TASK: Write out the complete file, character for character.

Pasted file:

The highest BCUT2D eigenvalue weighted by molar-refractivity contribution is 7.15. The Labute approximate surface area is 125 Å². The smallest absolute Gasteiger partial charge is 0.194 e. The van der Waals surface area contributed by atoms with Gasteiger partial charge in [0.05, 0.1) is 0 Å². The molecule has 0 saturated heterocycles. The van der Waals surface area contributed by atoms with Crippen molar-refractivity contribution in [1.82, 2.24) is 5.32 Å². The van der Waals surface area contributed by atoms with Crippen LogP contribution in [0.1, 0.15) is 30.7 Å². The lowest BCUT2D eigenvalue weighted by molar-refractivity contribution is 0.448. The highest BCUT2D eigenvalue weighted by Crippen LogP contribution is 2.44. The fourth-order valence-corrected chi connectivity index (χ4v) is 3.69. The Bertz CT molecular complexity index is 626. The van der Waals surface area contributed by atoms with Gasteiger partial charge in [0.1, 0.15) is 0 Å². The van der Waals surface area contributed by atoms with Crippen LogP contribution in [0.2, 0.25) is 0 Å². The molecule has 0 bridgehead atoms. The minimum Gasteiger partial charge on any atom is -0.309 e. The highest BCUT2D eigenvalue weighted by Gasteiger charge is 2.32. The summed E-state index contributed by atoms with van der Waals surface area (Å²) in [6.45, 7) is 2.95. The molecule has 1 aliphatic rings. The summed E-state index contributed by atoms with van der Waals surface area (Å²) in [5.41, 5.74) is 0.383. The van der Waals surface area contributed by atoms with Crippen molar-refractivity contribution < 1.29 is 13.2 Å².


The highest BCUT2D eigenvalue weighted by molar-refractivity contribution is 7.15. The Labute approximate surface area is 125 Å². The smallest absolute Gasteiger partial charge is 0.194 e. The van der Waals surface area contributed by atoms with Gasteiger partial charge in [0.05, 0.1) is 0 Å². The molecule has 0 saturated heterocycles. The van der Waals surface area contributed by atoms with Crippen molar-refractivity contribution in [1.82, 2.24) is 5.32 Å². The van der Waals surface area contributed by atoms with Crippen LogP contribution in [0.1, 0.15) is 30.7 Å². The lowest BCUT2D eigenvalue weighted by molar-refractivity contribution is 0.448. The highest BCUT2D eigenvalue weighted by Crippen LogP contribution is 2.44. The fourth-order valence-corrected chi connectivity index (χ4v) is 3.69. The Bertz CT molecular complexity index is 626. The van der Waals surface area contributed by atoms with Gasteiger partial charge in [0.1, 0.15) is 0 Å². The van der Waals surface area contributed by atoms with Crippen LogP contribution in [0.2, 0.25) is 0 Å². The molecule has 0 bridgehead atoms. The minimum Gasteiger partial charge on any atom is -0.309 e. The highest BCUT2D eigenvalue weighted by Gasteiger charge is 2.32. The summed E-state index contributed by atoms with van der Waals surface area (Å²) in [6.45, 7) is 2.95. The molecule has 1 aliphatic rings. The summed E-state index contributed by atoms with van der Waals surface area (Å²) in [5.41, 5.74) is 0.383. The van der Waals surface area contributed by atoms with Crippen molar-refractivity contribution < 1.29 is 13.2 Å².